3:23  |  6 December 11
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Chamber of Debate

CRIME - death penalty

Serial killer Steve Wright will die behind bars for killing five prostitutes, a judge ruled on 22 February 2008.

How much would that cost the taxpayer?

Do people who kill for fun deserve to die?

Is there any point at all in keeping these people alive at the expense of the taxpayer when Britain's prisons are already so over-crowded that prisoners are being released early to make way for more recent convicts?

"A life for a life, a limb for a limb, an eye for an eye" is an argument for proportionality and justice. Should we heed this injunction, or are we too blinded by liberal hand-wringing that we can no longer see the virtue of condign punishment or the moral validity of an effective deterrent?

The possibility of a miscarriage of justice and a wrongful conviction exists, of course. However, it could be argued that a criminal who is insufficiently deterred and inadequately punished is also a miscarriage of justice.

An opponent of the death penalty once said: "It is better that a hundred guilty men should go free than a single innocent man be wrongfully convicted."

Better? For whom?
Vote: Should the death penalty be re-introduced in some form, eg for the worst cases of murder?

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Members Comments

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underyourfeet 29-Mar-2010 16:43
I used to be in favour of the death penalty, if you could be 100% sure then yes hang them, however there have been two many miscarriages so just bang them up for life until they die, at least then if you have got the wrong man / woman you can say sorry.
1in10 12-Mar-2010 21:44
Surely Jon Venables proves the necessity for capital punishment?
Greengorilla 8-Jan-2010 16:41
reunion 8-Nov-2009 16:8
If those who carry out terrible deeds the penalty should remain.
estivboy 22-Oct-2009 11:44
Part of the question above in initiating this debate says "Is there any point at all in keeping these people alive at the expense of the taxpayer when Britain's prisons are already so over-crowded that prisoners are being released early to make way for more recent convicts?"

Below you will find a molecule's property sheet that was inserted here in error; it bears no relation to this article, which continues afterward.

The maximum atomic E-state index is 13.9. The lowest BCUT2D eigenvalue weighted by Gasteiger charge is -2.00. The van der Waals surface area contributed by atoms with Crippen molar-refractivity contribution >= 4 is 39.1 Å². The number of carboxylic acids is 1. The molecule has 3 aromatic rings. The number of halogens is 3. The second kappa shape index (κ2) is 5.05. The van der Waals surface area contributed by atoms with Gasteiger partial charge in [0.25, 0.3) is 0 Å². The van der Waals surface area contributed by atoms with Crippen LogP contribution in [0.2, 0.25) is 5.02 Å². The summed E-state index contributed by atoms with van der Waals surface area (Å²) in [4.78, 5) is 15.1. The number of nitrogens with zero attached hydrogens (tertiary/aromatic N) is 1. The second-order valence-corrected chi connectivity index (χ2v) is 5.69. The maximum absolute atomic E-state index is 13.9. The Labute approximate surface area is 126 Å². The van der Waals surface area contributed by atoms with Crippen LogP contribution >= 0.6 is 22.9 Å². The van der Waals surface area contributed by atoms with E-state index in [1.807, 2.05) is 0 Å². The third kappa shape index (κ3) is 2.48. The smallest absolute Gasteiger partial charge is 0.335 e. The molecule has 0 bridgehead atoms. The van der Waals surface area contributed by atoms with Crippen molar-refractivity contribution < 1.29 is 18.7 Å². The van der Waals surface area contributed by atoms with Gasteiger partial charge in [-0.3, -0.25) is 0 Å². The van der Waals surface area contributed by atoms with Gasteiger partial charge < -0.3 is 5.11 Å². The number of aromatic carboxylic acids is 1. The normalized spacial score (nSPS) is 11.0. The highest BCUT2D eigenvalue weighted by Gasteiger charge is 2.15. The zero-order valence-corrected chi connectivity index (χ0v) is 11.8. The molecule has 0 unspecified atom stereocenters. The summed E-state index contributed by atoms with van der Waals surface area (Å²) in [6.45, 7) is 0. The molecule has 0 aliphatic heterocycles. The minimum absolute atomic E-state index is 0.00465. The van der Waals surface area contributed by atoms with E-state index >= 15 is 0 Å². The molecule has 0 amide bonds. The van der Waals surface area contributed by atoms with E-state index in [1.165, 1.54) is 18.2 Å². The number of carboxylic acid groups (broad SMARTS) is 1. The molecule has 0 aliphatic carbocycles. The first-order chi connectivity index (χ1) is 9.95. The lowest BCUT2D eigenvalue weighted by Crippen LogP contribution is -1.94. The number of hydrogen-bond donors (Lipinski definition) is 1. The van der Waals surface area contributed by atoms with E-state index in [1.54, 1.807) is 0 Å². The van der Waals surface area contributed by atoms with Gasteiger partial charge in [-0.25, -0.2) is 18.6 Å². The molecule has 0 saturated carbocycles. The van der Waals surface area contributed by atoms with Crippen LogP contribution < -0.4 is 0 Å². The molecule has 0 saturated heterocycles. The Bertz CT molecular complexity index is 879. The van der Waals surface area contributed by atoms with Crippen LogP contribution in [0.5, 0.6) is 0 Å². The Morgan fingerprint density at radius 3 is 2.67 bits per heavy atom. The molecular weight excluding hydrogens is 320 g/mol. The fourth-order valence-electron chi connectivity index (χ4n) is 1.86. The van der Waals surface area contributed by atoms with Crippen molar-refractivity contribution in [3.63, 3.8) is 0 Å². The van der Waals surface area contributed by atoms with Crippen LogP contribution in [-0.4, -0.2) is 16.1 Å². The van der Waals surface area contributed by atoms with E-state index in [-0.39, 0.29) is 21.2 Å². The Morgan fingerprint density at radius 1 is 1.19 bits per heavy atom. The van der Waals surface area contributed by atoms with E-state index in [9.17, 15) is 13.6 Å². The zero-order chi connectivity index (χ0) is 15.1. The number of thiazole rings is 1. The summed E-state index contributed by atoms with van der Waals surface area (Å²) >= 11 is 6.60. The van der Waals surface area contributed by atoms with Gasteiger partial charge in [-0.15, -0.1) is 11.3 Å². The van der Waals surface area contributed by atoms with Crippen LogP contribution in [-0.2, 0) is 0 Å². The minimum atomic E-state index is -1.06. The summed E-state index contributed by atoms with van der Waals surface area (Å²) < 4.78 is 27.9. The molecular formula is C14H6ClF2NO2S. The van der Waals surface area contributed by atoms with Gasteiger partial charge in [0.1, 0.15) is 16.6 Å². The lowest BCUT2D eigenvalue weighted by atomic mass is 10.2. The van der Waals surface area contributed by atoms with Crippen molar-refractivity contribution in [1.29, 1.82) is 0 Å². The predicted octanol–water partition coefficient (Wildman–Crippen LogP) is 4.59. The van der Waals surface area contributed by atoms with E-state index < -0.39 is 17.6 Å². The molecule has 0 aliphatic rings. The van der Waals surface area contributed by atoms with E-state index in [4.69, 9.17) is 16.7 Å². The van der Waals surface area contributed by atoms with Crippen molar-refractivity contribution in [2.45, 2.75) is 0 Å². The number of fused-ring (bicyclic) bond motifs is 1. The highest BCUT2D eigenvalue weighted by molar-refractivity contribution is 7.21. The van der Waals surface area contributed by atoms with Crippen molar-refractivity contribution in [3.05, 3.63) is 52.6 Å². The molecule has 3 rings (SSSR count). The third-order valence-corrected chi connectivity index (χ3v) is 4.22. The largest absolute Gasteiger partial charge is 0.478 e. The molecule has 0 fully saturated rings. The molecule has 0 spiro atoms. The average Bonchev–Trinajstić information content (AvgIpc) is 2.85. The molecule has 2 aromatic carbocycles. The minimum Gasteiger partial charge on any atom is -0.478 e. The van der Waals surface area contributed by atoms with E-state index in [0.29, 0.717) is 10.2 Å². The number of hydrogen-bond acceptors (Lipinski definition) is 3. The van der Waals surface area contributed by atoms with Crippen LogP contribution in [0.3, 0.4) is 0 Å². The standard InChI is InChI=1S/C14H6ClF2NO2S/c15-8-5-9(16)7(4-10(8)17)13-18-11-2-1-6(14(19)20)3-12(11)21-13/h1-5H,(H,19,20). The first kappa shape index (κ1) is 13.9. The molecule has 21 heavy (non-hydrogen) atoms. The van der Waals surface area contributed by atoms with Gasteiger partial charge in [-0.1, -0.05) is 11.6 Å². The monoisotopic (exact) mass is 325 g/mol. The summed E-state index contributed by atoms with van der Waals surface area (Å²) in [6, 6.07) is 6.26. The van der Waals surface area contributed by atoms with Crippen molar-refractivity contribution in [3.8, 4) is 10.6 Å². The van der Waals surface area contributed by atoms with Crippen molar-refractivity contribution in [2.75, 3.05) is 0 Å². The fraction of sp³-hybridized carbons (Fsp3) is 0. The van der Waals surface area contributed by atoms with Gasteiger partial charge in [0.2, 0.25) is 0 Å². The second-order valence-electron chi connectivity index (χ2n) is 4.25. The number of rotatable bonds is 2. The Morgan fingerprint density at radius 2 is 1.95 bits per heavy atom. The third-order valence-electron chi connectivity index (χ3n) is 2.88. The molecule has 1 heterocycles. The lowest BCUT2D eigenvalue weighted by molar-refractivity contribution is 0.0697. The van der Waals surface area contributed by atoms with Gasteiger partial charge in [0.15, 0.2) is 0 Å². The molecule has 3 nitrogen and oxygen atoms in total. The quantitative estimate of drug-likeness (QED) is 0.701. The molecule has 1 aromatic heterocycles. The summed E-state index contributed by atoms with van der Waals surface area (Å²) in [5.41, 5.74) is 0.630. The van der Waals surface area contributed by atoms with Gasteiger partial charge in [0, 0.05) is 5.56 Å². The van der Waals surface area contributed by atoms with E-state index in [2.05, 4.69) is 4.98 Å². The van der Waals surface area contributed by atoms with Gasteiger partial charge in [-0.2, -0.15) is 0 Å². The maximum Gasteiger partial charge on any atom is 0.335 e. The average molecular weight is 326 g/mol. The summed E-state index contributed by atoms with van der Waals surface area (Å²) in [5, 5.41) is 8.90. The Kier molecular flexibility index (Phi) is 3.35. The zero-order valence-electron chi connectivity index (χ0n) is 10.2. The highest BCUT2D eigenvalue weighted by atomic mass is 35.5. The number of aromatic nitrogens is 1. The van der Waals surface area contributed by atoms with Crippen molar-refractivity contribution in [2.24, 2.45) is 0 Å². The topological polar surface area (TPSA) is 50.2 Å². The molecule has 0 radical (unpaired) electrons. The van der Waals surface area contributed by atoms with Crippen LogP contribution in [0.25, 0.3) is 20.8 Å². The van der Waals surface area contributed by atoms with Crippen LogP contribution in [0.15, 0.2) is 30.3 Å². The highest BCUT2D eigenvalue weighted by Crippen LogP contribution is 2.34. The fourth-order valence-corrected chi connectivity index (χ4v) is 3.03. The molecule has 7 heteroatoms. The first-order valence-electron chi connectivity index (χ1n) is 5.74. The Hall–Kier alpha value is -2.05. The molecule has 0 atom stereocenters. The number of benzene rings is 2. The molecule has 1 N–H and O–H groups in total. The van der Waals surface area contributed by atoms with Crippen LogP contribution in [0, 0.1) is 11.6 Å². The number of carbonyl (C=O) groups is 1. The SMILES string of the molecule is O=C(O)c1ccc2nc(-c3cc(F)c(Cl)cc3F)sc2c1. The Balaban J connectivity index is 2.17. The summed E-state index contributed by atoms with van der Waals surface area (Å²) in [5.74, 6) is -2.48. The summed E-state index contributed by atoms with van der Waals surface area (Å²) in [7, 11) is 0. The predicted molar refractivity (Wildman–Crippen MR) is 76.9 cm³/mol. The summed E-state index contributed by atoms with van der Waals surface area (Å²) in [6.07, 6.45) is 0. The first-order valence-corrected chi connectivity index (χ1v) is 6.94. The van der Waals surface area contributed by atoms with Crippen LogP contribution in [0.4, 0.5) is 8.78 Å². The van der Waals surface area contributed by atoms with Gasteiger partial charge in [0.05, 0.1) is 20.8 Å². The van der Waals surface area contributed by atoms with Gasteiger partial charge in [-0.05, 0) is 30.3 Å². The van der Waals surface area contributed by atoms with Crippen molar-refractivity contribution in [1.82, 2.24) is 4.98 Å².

Obviously prisoners get released early from all sorts of reasons, though that's not going to be my point. A large part of the pro arguments for the death penalty make reference to the cost. Well unfortunately you are all wrong. In the USA the average time on Death Row is 10.26 years. See http://www.tdcj.state.tx.us/stat/drowfacts.htm

In fact it's not uncommon to be on Death Row for over 20 years. "Moreover, unlike general-population prisoners, even in solitary confinement, death-row inmates live in a state of constant uncertainty over when they will be executed. For some death row inmates, this isolation and anxiety results in a sharp deterioration in their mental status". See

I'm not going to do your research for you but I think you'll find that with all the lengthy legal processes, appeals and increased staff to guard the prisoners in their fragile mental states, (hey can't have them killing themselves before we get a chance) it is in fact a lot MORE expensive to execute someone than put them in with the general prisoner population.

Andromeda attacks Scamp and implies that he/she has no imagination and would change their tune if they knew someone who had been killed, (try it yourself Andromeda if your child was wrongly put to death). She also claims that this is possibly because of "where he lives, how much he earns, the people he knows etc." Does that mean that all people who are not the safe middle class (or oooh liberals (softies)) as she implies he/she is would wish for the death penalty? All people who live on a council estate are pro death penalty then are they? Also "He is of course entitled to his opinion, but I believe most people want the return of the death penalty." Maybe if all the people you know read the daily mail, express and sun and believe that it's ok only if you're "really sure" you got the right person. Ah that’s the minimum for any conviction.